Force and Motion Jan 15, 2008 2:00/1:00 MT/PT
site to discover how force and motion operate.
Explore Lawrence Hall of Science activities for Force and Motion to investigate how the principles of force and motion work.
Take a guided tour
of Newton’s three laws of motion with NASA's
Glenn Research Center.
Roller Coasters? Check out Amusement
Put a force into action. See the effects of weight and air resistance on a moving vehicle on the BBC science site. http://www.bbc.co.uk/schools/scienceclips/ages/10_11/forces_action.shtml
After seeing an apple fall to the ground, Sir Isaac Newton suddenly understood how gravity applies to everything in the world. Learn more about Newton and his life. http://www.newton.cam.ac.uk/newtlife.html
Sir Isaac Newton said he built his ideas based of the work of a scientist that lived hundreds of years before him: Galileo Galilei. Find out what Galileo discovered about the properties of inertia. http://id.mind.net/~zona/mstm/physics/mechanics/forces/galileo/galileoInertia.html
do you describe motion? The Physics
Classroom provides a tutorial on Newton's first law of motion, inertia
and mass, and more.
out eight K-8
workshops for teachers covering the science concepts in force and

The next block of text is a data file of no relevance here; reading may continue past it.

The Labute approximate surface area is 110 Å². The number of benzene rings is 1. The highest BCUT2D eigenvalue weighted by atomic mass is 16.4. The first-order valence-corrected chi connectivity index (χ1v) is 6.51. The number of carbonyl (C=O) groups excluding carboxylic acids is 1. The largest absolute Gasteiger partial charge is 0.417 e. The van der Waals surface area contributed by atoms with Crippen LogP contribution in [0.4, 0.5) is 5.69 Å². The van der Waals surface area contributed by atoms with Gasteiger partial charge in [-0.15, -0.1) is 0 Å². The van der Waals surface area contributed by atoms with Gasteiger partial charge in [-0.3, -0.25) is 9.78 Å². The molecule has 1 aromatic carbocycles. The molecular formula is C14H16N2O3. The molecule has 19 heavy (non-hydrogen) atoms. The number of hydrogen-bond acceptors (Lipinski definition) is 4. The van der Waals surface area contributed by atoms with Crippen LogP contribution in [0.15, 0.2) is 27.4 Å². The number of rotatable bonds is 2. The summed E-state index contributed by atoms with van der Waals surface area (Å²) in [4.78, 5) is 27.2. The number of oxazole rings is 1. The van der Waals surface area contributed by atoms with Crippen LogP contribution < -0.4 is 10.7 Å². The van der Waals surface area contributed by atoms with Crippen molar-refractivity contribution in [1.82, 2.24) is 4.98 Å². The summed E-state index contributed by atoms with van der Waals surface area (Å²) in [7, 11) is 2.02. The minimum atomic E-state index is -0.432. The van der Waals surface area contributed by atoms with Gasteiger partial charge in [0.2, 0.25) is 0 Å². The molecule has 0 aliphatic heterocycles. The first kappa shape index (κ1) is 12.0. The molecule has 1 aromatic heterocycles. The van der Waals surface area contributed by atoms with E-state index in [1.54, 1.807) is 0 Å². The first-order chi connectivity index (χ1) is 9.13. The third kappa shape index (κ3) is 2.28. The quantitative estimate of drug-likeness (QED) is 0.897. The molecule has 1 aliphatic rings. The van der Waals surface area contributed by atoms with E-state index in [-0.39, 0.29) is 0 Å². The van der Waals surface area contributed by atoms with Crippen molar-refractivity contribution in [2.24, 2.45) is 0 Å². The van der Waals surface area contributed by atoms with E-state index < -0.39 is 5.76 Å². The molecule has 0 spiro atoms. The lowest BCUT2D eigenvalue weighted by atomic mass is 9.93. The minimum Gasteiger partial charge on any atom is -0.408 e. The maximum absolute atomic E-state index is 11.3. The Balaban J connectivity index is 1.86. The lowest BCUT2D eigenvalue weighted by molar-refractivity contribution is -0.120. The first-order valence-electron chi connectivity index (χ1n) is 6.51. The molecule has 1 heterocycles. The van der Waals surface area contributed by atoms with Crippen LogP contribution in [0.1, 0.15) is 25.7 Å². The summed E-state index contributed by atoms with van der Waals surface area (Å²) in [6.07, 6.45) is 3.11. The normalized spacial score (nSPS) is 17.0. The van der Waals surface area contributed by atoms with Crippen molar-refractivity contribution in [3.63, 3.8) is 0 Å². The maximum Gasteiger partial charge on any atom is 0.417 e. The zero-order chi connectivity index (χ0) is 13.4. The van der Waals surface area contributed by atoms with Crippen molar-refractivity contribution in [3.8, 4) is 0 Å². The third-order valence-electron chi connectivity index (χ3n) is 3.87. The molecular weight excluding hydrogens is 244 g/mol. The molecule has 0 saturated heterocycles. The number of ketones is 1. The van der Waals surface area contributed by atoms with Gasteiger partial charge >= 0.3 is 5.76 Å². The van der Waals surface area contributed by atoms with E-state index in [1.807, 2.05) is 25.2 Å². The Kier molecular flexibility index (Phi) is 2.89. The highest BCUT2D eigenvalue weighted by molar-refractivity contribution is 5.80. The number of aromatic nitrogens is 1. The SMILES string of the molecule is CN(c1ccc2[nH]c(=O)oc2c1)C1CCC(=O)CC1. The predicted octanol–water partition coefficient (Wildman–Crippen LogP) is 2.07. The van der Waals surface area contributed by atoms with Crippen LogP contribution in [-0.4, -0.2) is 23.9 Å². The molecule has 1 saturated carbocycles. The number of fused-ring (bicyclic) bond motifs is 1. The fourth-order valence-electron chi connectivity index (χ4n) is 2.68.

motion from the Annenberg Channel and the Harvard-Smithsonian Center for
Teach physics on a roller coaster. Check out these resources for hands-on ways to study force and motion. http://www.cln.org/themes/force_motion.html
The faster an object
goes, the greater the force is acting upon it. Analyze Newton's Second
Law of Motion with resources on this site from the Junior
Academy of Science of St. Louis.
The Exploratorium explains the physics behind an
ice skater's spin and finding your center
of gravity with two classroom projects.
Uncover the Federal Aviation Administration’s educational resources for teaching Newton’s third law of Motion. http://www.faa.gov/education_research/education/educator_resources/educators_corner/grades_7_8/rocket_car/
Fast Can It Go???
Dig into this fun classroom activity exploring the topic of Inertia. This lesson from the Society of Women Engineers is for grades 3-8. http://www.swe.org/iac/LP/inertia_02.html
Investigate a Canadian
view of force and motion with this wonderful website and classroom activities
on Force and Motion for grades K-8.
Read a message from
Isaac Newton himself describing his three laws of Motion.
Newton’s 3rd third law of motion and investigate how it applies
to aeronautics in this Web site from NASA.
Look for a further list of activities on Force and Motion for grades 6-12.
Aerospace has some great hands on activities to demonstrate concepts!